Wagner v. Plexos Group, LLC

Filing 79

ORDER denying 75 Motion for Reconsideration of 66 Order on Motion for Settlement filed by James Patrick Wagner. Signed by Chief Judge Shelly D. Dick on 11/17/2022. (SWE)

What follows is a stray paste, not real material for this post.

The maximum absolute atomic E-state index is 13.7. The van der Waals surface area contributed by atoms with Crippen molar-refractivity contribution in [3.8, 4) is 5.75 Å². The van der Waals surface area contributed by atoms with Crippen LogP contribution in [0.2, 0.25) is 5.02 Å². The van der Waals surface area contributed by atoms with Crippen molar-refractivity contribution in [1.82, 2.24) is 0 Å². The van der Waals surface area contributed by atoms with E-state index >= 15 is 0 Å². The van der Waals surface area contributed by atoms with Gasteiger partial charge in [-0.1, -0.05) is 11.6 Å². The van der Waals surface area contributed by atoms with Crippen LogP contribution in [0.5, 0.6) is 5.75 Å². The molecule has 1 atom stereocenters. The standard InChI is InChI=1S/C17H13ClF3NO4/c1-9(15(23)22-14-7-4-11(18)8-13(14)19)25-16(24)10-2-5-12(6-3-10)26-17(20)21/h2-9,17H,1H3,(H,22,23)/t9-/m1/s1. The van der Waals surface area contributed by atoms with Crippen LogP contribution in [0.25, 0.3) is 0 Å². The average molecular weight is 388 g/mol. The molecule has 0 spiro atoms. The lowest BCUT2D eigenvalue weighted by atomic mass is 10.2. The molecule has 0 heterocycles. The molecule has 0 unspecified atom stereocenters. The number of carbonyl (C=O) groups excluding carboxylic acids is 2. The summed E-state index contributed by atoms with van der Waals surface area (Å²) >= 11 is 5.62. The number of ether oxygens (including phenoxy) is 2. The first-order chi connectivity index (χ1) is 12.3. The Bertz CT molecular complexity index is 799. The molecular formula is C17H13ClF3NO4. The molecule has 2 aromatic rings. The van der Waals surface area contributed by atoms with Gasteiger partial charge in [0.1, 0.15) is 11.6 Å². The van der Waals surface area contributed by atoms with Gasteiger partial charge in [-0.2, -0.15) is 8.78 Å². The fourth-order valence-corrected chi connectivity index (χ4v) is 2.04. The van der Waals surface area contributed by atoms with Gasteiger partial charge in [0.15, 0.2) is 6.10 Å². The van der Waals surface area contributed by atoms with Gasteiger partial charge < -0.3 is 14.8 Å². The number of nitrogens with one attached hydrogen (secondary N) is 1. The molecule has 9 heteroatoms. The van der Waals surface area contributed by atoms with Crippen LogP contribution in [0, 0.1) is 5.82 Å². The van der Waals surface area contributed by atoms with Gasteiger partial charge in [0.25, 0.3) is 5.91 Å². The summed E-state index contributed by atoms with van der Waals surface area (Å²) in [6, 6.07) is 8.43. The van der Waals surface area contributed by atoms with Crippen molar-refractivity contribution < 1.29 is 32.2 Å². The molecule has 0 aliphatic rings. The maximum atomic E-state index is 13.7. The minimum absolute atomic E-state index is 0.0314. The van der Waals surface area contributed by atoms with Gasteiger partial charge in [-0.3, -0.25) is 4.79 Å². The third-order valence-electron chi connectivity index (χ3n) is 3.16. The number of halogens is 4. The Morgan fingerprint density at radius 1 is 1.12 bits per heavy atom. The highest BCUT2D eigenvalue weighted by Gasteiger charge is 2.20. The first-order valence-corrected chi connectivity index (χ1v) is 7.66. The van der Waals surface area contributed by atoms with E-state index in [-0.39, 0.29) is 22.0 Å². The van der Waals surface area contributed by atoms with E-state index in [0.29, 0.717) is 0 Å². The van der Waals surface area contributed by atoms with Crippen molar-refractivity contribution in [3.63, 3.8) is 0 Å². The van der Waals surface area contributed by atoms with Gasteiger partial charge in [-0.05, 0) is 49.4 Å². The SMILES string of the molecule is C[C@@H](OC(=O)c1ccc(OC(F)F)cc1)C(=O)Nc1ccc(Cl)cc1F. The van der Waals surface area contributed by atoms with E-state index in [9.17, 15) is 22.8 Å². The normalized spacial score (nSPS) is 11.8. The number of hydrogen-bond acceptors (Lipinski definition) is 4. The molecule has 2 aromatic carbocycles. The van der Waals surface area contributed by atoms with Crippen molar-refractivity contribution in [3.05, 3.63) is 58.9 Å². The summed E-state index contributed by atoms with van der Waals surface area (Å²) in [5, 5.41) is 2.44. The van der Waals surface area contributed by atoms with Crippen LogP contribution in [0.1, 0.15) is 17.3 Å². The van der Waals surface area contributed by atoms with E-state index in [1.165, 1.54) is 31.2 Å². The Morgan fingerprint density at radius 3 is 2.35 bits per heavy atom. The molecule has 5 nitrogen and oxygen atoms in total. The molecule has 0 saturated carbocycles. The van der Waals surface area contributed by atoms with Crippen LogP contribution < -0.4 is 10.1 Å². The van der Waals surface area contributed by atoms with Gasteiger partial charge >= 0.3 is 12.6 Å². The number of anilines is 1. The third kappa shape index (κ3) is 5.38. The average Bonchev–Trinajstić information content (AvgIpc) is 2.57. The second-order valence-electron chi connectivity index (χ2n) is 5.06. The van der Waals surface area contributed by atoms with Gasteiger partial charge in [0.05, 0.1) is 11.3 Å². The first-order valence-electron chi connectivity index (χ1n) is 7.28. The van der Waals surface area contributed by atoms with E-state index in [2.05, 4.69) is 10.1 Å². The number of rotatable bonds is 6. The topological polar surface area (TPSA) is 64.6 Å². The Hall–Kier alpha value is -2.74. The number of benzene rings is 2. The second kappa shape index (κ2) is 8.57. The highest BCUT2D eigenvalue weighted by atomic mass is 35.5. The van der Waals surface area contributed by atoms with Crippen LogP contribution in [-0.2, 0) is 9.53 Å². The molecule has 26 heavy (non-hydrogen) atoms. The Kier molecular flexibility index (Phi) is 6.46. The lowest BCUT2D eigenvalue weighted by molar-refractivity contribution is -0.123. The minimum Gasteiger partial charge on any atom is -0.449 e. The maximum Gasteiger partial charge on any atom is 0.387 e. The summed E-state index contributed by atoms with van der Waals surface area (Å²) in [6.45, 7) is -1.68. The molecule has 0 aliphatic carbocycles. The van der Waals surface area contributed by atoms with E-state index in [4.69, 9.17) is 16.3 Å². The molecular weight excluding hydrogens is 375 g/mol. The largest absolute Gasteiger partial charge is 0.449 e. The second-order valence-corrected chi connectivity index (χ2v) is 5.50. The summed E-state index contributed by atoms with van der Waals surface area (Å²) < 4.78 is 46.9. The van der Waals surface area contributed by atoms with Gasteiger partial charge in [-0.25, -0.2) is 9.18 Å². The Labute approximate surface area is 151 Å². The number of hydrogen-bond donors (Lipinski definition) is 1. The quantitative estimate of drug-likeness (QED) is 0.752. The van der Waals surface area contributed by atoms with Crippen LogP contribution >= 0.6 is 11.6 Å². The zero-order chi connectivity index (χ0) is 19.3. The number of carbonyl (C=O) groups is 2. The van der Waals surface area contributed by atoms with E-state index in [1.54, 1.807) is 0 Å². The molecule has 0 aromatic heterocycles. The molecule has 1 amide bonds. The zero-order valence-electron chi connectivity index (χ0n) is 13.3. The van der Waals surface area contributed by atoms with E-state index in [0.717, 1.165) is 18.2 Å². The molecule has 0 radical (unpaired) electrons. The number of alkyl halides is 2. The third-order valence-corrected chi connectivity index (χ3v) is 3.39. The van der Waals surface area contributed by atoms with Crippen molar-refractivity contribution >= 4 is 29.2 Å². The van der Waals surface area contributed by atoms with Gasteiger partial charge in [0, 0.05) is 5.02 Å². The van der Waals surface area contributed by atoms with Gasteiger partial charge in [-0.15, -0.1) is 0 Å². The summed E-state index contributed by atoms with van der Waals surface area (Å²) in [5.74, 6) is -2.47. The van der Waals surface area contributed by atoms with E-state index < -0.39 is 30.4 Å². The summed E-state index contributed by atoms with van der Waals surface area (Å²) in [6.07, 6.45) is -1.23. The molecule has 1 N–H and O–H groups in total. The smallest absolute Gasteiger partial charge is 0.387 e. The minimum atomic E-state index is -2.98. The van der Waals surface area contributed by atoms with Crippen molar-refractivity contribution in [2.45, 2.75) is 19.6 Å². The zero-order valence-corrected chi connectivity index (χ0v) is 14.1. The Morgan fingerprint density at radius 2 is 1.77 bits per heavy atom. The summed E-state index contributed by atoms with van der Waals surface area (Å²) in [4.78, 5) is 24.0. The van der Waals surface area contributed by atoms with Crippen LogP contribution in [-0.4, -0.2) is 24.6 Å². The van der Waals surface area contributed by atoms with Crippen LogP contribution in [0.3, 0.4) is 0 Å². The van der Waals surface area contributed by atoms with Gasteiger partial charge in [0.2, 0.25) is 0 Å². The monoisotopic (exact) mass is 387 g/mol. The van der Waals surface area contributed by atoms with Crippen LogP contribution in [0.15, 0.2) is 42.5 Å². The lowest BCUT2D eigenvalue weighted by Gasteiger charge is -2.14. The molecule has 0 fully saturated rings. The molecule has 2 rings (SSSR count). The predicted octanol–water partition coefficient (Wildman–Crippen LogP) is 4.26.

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Case 3:19-cv-00822-SDD-EWD Document 79 11/17/22 Page 1 of 5 UNITED STATES DISTRICT COURT MIDDLE DISTRICT OF LOUISIANA JAMES PATRICK WAGNER, Individually and for Others Similarly Situated CIVIL ACTION VERSUS 19-822-SDD-EWD PLEXOS GROUP, LLC ORDER Before the Court is the Motion for Reconsideration1 filed by Plaintiff James Patrick Wagner and the opt-in Plaintiffs (collectively “Plaintiffs”), seeking reconsideration of this Court’s August 12, 2022, Order2 denying Plaintiffs’ Motion for Settlement Approval.3 The Motion is unopposed by Defendant Plexos Group, LLC (“Plexos”). For the following reasons, the Motion is denied. The Parties sought court approval of a settlement agreement (“the Agreement”) reached in this FLSA case. Regarding attorney compensation, the Agreement provided that “Class Counsel shall receive attorneys’ fees in an amount of $146,000.00, which is approximately 40 percent of the Gross Settlement Amount.”4 The Court denied approval, finding that the award of attorney’s fees was unreasonable. Plaintiffs moved for reconsideration, arguing that judicial approval of FLSA settlements under 29 U.S.C. does not extend to review of settled attorney fees. The Court stayed proceedings, pending the Fifth Circuit’s ruling on a case with similar issues.5 However, the Fifth Circuit decided the case on other grounds and did not 1 R. Doc. 75. R. Doc. 66. 3 R. Doc. 60. 4 R. Doc. 59, p. 4. 5 See Valdez v. Superior Energy Servs., Inc., No. 20-40182, 2022 WL 1184371 (5th Cir. Apr. 21, 2022). 2 1 Case 3:19-cv-00822-SDD-EWD Document 79 11/17/22 Page 2 of 5 address whether the FLSA allows a court on its own motion to address separately settled attorney’s fees.6 The Court lifted the stay on July 12, 2022. Through the instant Motion, Plaintiffs again urge the Court to reconsider its previous decision and approve the Agreement and settled attorney’s fees. “District courts have considerable discretion in deciding whether to reconsider an interlocutory order.”7 However, “this broad discretion must be exercised sparingly in order to forestall the perpetual reexamination of orders and the resulting burdens and delays.”8 “There are three major grounds justifying reconsideration: (1) an intervening change in controlling law; (2) the availability of new evidence; and (3) the need to correct clear error or prevent manifest injustice.”9 Plaintiffs argue that reconsideration is appropriate to prevent manifest injustice because, absent an approved settlement, Plexos has communicated its intent to move to decertify the collective.10 Plaintiffs contend that “[i]f the court does not reconsider its Order, Plaintiffs will likely incur substantial expense defending against a motion for decertification and potentially a motion for summary judgment.”11 At no point, however, has Plexos indicated that it is unwilling to accept a modified settlement agreement with the Court’s proposed reduction in attorney’s fees. In fact, Plexos has expressly stated that it “remains interested and committed to resolving this dispute in good faith, and will settle on the terms Judge Dick set forth in her August 12, 6 Id. (affirming denial of attorney’s fees because “[e]ven if the district court erroneously concluded that it needed to approve the settlement in all respects before dismissing the case, that error would not give [appellant’s] attorney license to ignore the order”). 7 Wagster v. Gautreaux, 2014 WL 46638, at *2 (M.D. La. Jan. 6, 2014). 8 Id. 9 Id. 10 See R. Doc. 78-1. 11 R. Doc. 74, p. 4. 2 Case 3:19-cv-00822-SDD-EWD Document 79 11/17/22 Page 3 of 5 2021 order.”12 By all accounts, whether this case moves forward depends solely on the fee award. The proposed Settlement Agreement specifies a gross settlement amount of $365,000.00.13 The Court will approve a Settlement in the gross amount of $365,000.00 agreed upon by the parties. To be clear, the Court’s reduction of the amount of attorney’s fees is not intended to and should not be understood by the parties as a reduction in the gross settlement amount. In short, the reduction in the fee award inures to the benefit of the Plaintiffs, not the Defendant. Plaintiffs also point to intervening law, arguing that, since the Court’s August 2021 Ruling, “several courts have noted that review of an FLSA settlement does not extend to the issue of attorney’s fees when the parties have separately resolved that issue and none of the parties have requested review.”14 However, this new legal authority is thin at best. First, Plaintiffs use an “e.g.” signal and cite only a single case, Wagaman v. E-Z Stop Food Marts, Inc., in the Eastern District of Tennessee.15 Second, Wagaman is inapposite to the facts of this case. There, the court questioned whether the FLSA requires courts to independently review the settled amount of attorney's fees when the parties “negotiated fees separately from Plaintiff's damages claims, and the amount for attorney's fees did not affect the amount to be paid to Plaintiff.”16 Contrary to Plaintiffs’ argument, Wagaman suggests that judicial scrutiny would apply to contingency fees that affect an FLSA plaintiff’s overall award, which is the case here. Plaintiffs also cite Barbee v. Big River Steel, an Eighth Circuit case from before the 12 R. Doc. 78-1, p. 3. R. Doc. 59 14 R. Doc. 75, p. 4. 15 Wagaman v. E-Z Stop Food Marts, Inc. 16 Id. (internal quotation marks omitted) (emphasis added). 13 3 Case 3:19-cv-00822-SDD-EWD Document 79 11/17/22 Page 4 of 5 August 2021 Ruling, for the proposition that “authority for judicial approval of FLSA settlements . . . does not extend to review of settled attorney fees[.]”17 However, like Wagaman, Barbee suggests a more nuanced approach: This reading of the statute is consistent with the rationale of the circuits that require approval for all FLSA settlements because such approval serves the ‘FLSA's underlying purpose’ of protecting workers’ rights.” When the parties negotiate the reasonable fee amount separately and without regard to the plaintiff's FLSA claim, the amount the employer pays to the employees’ counsel has no bearing on whether the employer has adequately paid its employees in a settlement.18 Again, this reasoning undercuts the notion that continency fees in FLSA cases are immune from judicial scrutiny. By taking a piece of the pie, a contingency fee directly affects the employee’s recovery and thus “whether the employer has adequately paid its employees.”19 An unreasonably large contingency fee could detrimentally impact the “FLSA’s underlying purpose” of protecting workers rights.20 In any case, even if Barbee does shield contingency fees in FLSA cases from judicial review, the Court declines to follow it. As Plaintiffs acknowledge, the FLSA’s minimum-wage, maximum-hour, and overtime guarantees “cannot be modified through contract.”21 Judicial oversight is appropriate to ensure that a settlement agreement is “a reasonable compromise of disputed issues [rather] than a mere waiver of statutory rights brought about by an employer’s overreaching.”22 This protection would be meaningless if Plaintiffs could simply bargain away FLSA guarantees to their own attorneys in the 17 927 F.3d 1024, 1027 (8th Cir. 2019). Id. (citations omitted). 19 See id. 20 See id. 21 Genesis Healthcare Corp. v. Symczyk, 569 U.S. 66, 69 (2013). 22 Lynn's Food Stores, Inc. v. U.S. By & Through U.S. Dep't of Lab., Emp. Standards Admin., Wage & Hour Div., 679 F.2d 1350, 1354 (11th Cir. 1982). 18 4 Case 3:19-cv-00822-SDD-EWD Document 79 11/17/22 Page 5 of 5 absence of judicial guardrails. Even attorneys with the best intentions will find that they possess vastly more bargaining power than FLSA plaintiffs who are desperate to recover a fraction of the minimum wages they are owed. Contingency fees directly impact the Plaintiff’s recovery and thus fall within the scope of review required by the FSLA. No Court within the Fifth Circuit has held otherwise, and for the reasons discussed herein, this Court will not be the first to do so. IT IS HEREBY ORDERED that Plaintiffs’ Motion for Reconsideration23 is DENIED. Signed in Baton Rouge, Louisiana the 17th day of November, 2022. S CHIEF JUDGE SHELLY D. DICK UNITED STATES DISTRICT COURT MIDDLE DISTRICT OF LOUISIANA 23 R. Doc. 75. 5